In this study, we compared feeder activities of three different cells-PBMC, K562, and Jurkat. K562 and Jurkat are types of human leukemia cell lines and frequently used as positive controls to indicate cytotoxic activity of NK cells. Therefore, K562 and Jurkat were selected as candidate feeders for expanding the NK cell population. K562 weakly expresses proteins that inhibit NK cell cytotoxicity, such as MHC class I molecules, because K562 cannot send inhibitory signals to NK cells. In turn, K562 is easily attacked by NK cells. In previous studies, cancer cells (Wilms tumor cell line) [16], B lymphoblastoid cell lines [2], malignant melanoma cell lines [17] and naïve human monocyte [18] that weakly express MHC-class molecules were used as feeder cells to expand NK cells. Genetically modified or ligand transfected K562 was also used to increase the number of activated NK cells. Indeed, the modified K562 cells expressing 4-1BB ligand and IL-15 enhanced NK cell expansion almost 100-fold [19]. Genetically modified K562-based antigen presenting cells expressing membrane-bound IL-21 promoted NK cell expansion almost 47,000-fold [20]. On the other hand, Jurkat expresses a high level of MHC class I molecules but is also regarded as an NK-susceptible target [21]. These results contradict the general theory. In our previous study [22], NK cells showed the most potent cytolytic effect against Jurkat compared to other cancer cell lines, such as MCF-7, Raji, Ramos, and even K562. We found that Jurkat highly expresses activation molecules and NKG2D ligands, the results of which are easily exposed to NK cells. Therefore, we believe that the expansion capacity of NK cells is influenced by the expression levels of MHC class I cells on the surface of feeder cells, but that would not rule out other reasons.

In previous studies, the various attempts were made to stimulate NK cell expansion with irradiated autologous PBMCs. Lim et al. [23] showed the simple and efficient NK cells expansion method with irradiated autologous PBMCs in the presence of OKT3 and IL-2. Ahn et al. [24] also developed a NK cell expansion method, using irradiated and activated autologous PBMCs. The similarity of the two papers is that autologous PBMCs and variety of additives including IL-2 were used. However, our results showed that PBMC induced very weak expansion of NK cells; this effect was much less than what was observed in previous results [23, 24]. This disparity may be due to the differences of feeder cell treatment (mitomycin C versus irradiation) and sources (allogeneic versus autologous).

NK cells can identify and kill cancer cells, resulting in phenotypic changes when a tissue with normal growth pattern turns into a malignant tumor. Malignant cells reduce the level of MHC class I molecules, while elevating the level of NK cell-activating ligands, including those that bind to NKG2D and DNAM-1. Previous studies have demonstrated that NKG2D and DNAM-1 play important roles in killing tumor cells [25]. NK cells express NKG2D and DNAM-1 that recognize ULBPs and MICA/B, or CD155 and Nectin-2 (CD112), respectively. These cellular ligands are upregulated or newly expressed in the course of neoplastic transformation.

NKG2D is regarded as a primary activating receptor of NK cells, and its ligands are stress-induced proteins such as MICA, MICB, ULBP1, ULBP2, ULBP3, and ULBP4 [26]. NKG2D ligands activate NK cells through phosphatidyl inositol-3 kinase, resulting in increased perforin-dependent lysis of ligand-expressing target cells [27]. The importance of NKG2D has been demonstrated in animal experiments. Guerra et al. [25] showed that NKG2D-deficient mice were highly susceptible to primary tumorigenesis in vivo, confirming the important role of NKG2D in tumor immune surveillance. DNAM-1 is also regarded as an important co-activating receptor in cancer immunity. DNAM-1 participates in cancer cell recognition especially in neuroblastoma [28], ovarian carcinoma [29]. Mouse DNAM-1 partially contributes to NK cell-mediated lymphoma rejection [30], but its relevance for NK cell immunity to melanoma is unknown. Our experiments showed that K562-NK cells express more NKG2D and DNAM-1 receptors than both Jurkat-NK and naïve NK cells. This result is consistent with the theory that the expression of NKG2D and DNAM-1 receptors is associated with the cytotoxic activity of NK cells.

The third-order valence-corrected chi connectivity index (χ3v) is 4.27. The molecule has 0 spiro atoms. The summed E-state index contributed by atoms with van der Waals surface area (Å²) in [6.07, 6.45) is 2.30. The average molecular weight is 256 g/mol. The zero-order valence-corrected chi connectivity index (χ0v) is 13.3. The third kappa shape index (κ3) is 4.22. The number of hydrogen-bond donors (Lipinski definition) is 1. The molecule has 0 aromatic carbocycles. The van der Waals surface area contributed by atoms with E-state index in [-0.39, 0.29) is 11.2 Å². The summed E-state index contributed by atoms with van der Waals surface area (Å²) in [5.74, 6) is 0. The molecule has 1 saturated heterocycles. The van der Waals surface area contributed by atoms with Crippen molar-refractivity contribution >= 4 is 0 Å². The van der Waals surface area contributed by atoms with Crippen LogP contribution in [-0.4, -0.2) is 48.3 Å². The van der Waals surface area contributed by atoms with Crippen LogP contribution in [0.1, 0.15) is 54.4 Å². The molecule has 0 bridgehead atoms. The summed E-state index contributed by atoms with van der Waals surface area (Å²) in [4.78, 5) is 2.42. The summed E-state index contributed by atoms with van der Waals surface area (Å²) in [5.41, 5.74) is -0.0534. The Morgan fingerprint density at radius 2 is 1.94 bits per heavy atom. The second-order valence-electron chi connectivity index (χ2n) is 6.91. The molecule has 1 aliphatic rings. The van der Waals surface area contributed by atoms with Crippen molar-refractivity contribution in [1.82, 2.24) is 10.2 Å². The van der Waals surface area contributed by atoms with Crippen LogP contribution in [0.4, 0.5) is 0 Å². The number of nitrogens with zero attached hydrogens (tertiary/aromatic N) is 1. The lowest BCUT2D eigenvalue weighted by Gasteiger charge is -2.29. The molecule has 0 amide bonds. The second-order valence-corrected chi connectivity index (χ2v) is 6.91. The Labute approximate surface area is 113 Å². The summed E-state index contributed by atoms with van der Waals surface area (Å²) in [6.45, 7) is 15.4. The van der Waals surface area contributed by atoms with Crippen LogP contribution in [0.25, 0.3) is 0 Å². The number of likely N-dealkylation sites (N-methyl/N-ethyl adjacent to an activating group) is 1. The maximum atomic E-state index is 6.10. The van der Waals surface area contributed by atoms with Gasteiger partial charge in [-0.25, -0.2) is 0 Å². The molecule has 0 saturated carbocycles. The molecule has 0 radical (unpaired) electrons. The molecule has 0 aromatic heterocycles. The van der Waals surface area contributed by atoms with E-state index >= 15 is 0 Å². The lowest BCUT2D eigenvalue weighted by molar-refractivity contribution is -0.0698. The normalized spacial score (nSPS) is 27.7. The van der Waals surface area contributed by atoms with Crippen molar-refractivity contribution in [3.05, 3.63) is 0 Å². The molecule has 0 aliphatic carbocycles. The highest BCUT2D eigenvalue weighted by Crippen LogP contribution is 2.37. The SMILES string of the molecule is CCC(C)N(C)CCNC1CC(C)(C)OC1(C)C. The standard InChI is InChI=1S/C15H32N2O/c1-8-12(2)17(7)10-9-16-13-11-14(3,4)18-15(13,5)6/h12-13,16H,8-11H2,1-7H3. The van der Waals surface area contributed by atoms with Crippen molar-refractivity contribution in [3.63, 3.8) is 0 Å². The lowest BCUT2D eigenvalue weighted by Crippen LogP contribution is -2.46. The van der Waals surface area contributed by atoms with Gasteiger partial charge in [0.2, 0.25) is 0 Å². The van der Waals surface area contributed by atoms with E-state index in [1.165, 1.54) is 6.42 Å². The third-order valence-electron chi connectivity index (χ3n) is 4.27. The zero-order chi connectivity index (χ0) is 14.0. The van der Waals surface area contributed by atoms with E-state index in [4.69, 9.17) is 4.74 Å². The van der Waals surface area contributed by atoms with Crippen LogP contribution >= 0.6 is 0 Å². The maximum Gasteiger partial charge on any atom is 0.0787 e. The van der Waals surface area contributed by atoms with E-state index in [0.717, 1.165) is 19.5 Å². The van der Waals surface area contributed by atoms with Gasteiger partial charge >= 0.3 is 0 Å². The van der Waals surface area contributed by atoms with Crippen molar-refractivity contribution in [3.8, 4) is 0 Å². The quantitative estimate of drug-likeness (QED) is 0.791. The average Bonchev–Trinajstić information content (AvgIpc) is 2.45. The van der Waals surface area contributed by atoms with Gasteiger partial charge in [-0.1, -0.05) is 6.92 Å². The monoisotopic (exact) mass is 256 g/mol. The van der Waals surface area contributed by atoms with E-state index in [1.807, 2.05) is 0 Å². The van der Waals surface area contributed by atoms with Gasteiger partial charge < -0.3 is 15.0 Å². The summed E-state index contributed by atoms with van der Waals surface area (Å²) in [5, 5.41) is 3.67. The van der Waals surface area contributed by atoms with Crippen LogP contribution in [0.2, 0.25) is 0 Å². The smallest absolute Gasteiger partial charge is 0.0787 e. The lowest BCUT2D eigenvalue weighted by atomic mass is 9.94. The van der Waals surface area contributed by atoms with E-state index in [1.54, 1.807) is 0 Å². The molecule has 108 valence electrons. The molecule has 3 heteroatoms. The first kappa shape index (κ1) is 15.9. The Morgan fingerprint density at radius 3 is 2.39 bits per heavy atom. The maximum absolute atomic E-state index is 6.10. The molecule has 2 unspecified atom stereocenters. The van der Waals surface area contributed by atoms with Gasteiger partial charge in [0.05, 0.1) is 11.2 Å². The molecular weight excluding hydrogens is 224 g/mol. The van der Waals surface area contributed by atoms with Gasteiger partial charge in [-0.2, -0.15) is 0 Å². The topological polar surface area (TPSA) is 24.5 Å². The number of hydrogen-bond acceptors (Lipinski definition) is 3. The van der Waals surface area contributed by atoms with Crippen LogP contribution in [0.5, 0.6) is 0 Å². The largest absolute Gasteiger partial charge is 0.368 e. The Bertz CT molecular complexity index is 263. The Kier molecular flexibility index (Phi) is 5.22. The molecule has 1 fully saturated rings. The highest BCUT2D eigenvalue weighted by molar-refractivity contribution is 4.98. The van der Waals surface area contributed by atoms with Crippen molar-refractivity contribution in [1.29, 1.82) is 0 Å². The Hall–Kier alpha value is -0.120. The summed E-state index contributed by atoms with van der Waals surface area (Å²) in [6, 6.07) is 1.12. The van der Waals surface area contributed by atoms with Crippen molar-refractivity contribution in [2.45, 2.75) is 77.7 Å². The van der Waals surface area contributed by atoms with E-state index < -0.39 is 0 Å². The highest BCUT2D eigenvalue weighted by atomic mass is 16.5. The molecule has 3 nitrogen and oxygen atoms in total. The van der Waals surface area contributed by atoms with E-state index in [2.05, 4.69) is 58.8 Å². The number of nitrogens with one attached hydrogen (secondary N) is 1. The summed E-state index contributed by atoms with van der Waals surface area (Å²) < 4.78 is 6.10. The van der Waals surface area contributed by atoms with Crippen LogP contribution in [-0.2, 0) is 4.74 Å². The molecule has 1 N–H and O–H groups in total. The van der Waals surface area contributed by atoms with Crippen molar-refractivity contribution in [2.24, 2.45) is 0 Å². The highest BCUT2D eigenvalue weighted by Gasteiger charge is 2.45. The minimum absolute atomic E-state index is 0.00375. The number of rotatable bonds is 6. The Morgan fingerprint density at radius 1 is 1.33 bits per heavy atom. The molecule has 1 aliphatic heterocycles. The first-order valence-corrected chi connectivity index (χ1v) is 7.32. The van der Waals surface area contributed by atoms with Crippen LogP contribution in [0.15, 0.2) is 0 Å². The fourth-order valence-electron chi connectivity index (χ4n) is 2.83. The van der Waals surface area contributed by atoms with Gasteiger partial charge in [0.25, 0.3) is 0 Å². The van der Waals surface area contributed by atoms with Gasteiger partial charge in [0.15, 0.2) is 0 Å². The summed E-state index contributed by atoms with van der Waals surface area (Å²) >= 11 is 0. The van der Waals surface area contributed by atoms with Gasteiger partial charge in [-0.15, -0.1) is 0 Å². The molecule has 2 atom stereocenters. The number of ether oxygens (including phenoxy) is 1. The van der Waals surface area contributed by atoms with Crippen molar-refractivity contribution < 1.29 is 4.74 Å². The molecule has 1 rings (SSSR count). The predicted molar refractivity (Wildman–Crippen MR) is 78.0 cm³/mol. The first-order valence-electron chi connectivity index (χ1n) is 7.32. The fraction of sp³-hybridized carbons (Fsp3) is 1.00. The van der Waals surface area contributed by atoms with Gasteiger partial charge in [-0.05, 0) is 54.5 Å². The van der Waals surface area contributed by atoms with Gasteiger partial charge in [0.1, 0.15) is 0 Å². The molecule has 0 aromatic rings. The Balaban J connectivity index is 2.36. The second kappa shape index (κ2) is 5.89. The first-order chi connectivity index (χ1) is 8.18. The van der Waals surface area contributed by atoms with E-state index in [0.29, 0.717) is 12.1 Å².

In summary, our findings suggest that K562 are more efficient feeder cells than Jurkat or PBMCs. K562 feeder cells expanded NK cells by almost 20-fold and showed powerful cytotoxic activity against cancer cells. We herein propose an intriguing approach for a design of NK cell expansion for development of NK cell cancer therapeutics.

Figures
Fig. 1.

Comparison of total PBMC expansion with and without feeder cells. CD3dep PBMC cells were cocultured with IL-2 and with feeder cells (PBMC, K562, and Jurkat) for 15 days. The total numbers of cells were counted on Days 0, 3, 5, 7, 9, 11, 13, and 15. The data from four independent experiments performed in triplicate are expressed as mean±SD.


Fig. 1

Optimization of NK cell expansion. CD3dep PBMCs were cultured as described in and the percentages of CD56+/CD16+ double-positive NK cells. (A) and CD3+ T cells. (B) were determined. The number of CD56+/CD16+ double-positive NK cells was counted using flow cytometry. (C) The data from three independent experiments performed in triplicate are expressed as mean±SD.


Fig. 3.

Comparison of cytotoxic properties of NK cells expanded with PBMC, K562, and Jurkat feeder cells. Expanded NK cells were tested for cytotoxicity against K562, Jurkat, Hep3B, Raji, MCF-7, and Ramos. (A) Cytotoxic activity of K562-NK cells was measured according to culture duration. (B) Cancer cell lines (6×104) and NK cells (1.8×105) were added on to the plates and incubated for 4 hours at 37℃. NK cell cytotoxicity towards cancer cell lines was measured using LDH release assay. The data from four independent experiments performed in triplicate are expressed as mean±SD.


Fig. 4.

Comparison of cytotoxic properties of naïve NK cells and K562-feeder expanded NK cells. Cytotoxic activities of naïve and K562-NK cells were compared using LDH assay. Cancer cell lines and NK cells were added onto the plates and incubated for 4 hours (A) and 6 hours (B) at 37℃. The data from three independent experiments performed in triplicate are expressed as mean±SD.


Fig. 5.

Immunophenotypic features of NK cells after expansion with feeder cells. Expressions of NKG2D and DNAM-1 on NK cells were examined in CD3dep PBMCs after 12 days of coculture with IL-2 and with K562 and Jurkat cells. The data shown are representative of three experiments.


Tables
Table 1

Comparison of perforin and granzyme B content inside of NK cells.

Abbreviation: MFI, mean fluorescence intensity.